An Atheist Who Loves Santa Clause
We were just leaving a mutual friend's house when my friend Eli laughed out loud. "You don't celebrate Christmas, Marilyn. Why this thing for Santa Claus?"

“I love Santa Claus,” I insisted. "How can you be so silly, Eli. Santa Claus doesn't have anything to do with Christmas-in the religious sense."

“But...” Eli waved a hand at me to stop, but I just kept talking as I settled myself into the passenger seat of his car and fastened my seat belt. "Oh I know there's something about Santa being connected to a real historical person that some Christians call a saint. Never mind all that. It's just a story. Lighten up. I like what Santa Claus stands for. His image is fun-and loving, and generous."

I could see the puzzled look on Eli's face as he turned the key in the ignition. I don't think he knew what to say next.

I sighed. "Yes, I do. I love Santa. 'The Night Before Christmas' is a story I loved telling my children. And I really played up the Brownies thing.”

“I thought that as an atheist, you valued truth, and truth telling, Marilyn. How could you have lied to your children like that?”

“Kids love fantasy, and they love solving puzzles. I will always remember the day my oldest daughter figured out the Santa myth. This came of course after she had asked a million questions. You know the usual. How come there are so many of them? What does he do when the family doesn't have a fireplace? Does he drink milk and eat cookies at every house? She was so proud of herself. She had a twinkle in her eye as she smiled shyly and said, “the Easter Bunny too?”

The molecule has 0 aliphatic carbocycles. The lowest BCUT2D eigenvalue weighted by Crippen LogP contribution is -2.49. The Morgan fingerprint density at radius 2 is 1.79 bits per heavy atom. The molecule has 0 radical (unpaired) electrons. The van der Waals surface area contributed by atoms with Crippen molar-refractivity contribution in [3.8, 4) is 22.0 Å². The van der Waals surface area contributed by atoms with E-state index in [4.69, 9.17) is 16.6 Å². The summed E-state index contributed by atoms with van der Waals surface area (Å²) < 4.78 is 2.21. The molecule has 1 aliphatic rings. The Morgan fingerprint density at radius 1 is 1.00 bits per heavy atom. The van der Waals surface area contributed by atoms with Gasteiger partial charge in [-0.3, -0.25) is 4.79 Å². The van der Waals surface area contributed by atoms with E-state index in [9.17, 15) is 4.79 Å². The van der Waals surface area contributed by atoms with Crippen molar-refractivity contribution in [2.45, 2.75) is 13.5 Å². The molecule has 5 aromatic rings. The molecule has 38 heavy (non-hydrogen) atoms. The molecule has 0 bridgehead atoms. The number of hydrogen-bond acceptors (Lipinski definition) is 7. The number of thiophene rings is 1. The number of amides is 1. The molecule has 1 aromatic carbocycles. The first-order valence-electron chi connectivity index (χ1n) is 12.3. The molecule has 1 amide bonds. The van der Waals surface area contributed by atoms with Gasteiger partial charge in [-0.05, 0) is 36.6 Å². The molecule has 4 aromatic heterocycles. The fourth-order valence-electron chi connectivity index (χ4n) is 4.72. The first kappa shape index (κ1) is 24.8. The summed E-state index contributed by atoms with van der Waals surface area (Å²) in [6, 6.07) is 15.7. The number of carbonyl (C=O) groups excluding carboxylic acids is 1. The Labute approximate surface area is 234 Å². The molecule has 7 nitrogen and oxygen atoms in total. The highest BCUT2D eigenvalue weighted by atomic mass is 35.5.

Eli slammed the brakes and looked at me. “No, you didn't. The Easter Bunny too?”

“Yup, the Easter Bunny too. You see, Eli, children are expected to out grow their belief in Santa and the Easter Bunny. They are encouraged to use their developing skills of critical thinking to figure it out. And, when they do, they can have a feeling of pride in their accomplishment.”

“You've got a point there, Marilyn, but what about the Jesus story?”

The problem with the Jesus story is that we're expected to continue to believe in the myth as though it was truth itself. We are expected to accept without question, to stay children throughout our adult lives. Christians even call themselves “children of God”.

Eli pulled into my driveway. “What do you celebrate on December 25th, Marilyn?”

I laughed and said, “my birthday. I was born on December 25th.”

Eli turned off the ignition. "Shall I see you to your door?"

"No, thank you. Bob's turned the light on. Thanks for the ride and the interesting conversation."

"You're welcome."

When I got to my front door I turned back and said, "Happy Holidays to all, and to all a good night."

Eli called back, "Happy Birthday, Marilyn."

 —M. LaCourt    

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Marilyn LaCourt